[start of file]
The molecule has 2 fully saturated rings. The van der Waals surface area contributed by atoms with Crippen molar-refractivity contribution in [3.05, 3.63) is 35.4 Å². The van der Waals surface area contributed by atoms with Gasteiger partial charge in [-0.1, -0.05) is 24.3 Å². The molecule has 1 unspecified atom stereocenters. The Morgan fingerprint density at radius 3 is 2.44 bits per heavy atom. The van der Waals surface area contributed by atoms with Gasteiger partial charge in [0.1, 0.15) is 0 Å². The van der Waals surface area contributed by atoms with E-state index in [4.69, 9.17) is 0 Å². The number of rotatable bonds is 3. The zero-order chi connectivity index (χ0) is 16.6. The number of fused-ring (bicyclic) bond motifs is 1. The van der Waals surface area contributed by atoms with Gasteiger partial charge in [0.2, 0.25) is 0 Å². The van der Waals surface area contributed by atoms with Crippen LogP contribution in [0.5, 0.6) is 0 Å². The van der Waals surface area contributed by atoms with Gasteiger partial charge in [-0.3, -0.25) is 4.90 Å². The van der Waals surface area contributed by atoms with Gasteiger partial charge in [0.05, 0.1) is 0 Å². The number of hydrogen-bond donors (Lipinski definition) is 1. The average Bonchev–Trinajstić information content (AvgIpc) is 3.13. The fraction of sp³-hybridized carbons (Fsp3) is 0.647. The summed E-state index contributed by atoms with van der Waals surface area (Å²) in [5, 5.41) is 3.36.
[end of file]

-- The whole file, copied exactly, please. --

The molecule has 2 fully saturated rings. The van der Waals surface area contributed by atoms with Crippen molar-refractivity contribution in [3.05, 3.63) is 35.4 Å². The van der Waals surface area contributed by atoms with Gasteiger partial charge in [-0.1, -0.05) is 24.3 Å². The molecule has 1 unspecified atom stereocenters. The Morgan fingerprint density at radius 3 is 2.44 bits per heavy atom. The van der Waals surface area contributed by atoms with Gasteiger partial charge in [0.1, 0.15) is 0 Å². The van der Waals surface area contributed by atoms with E-state index in [4.69, 9.17) is 0 Å². The number of rotatable bonds is 3. The zero-order chi connectivity index (χ0) is 16.6. The number of fused-ring (bicyclic) bond motifs is 1. The van der Waals surface area contributed by atoms with Gasteiger partial charge in [0.2, 0.25) is 0 Å². The van der Waals surface area contributed by atoms with Crippen LogP contribution in [0.5, 0.6) is 0 Å². The van der Waals surface area contributed by atoms with Gasteiger partial charge in [-0.3, -0.25) is 4.90 Å². The van der Waals surface area contributed by atoms with Gasteiger partial charge in [0.05, 0.1) is 0 Å². The number of hydrogen-bond donors (Lipinski definition) is 1. The average Bonchev–Trinajstić information content (AvgIpc) is 3.13. The fraction of sp³-hybridized carbons (Fsp3) is 0.647. The summed E-state index contributed by atoms with van der Waals surface area (Å²) in [5, 5.41) is 3.36.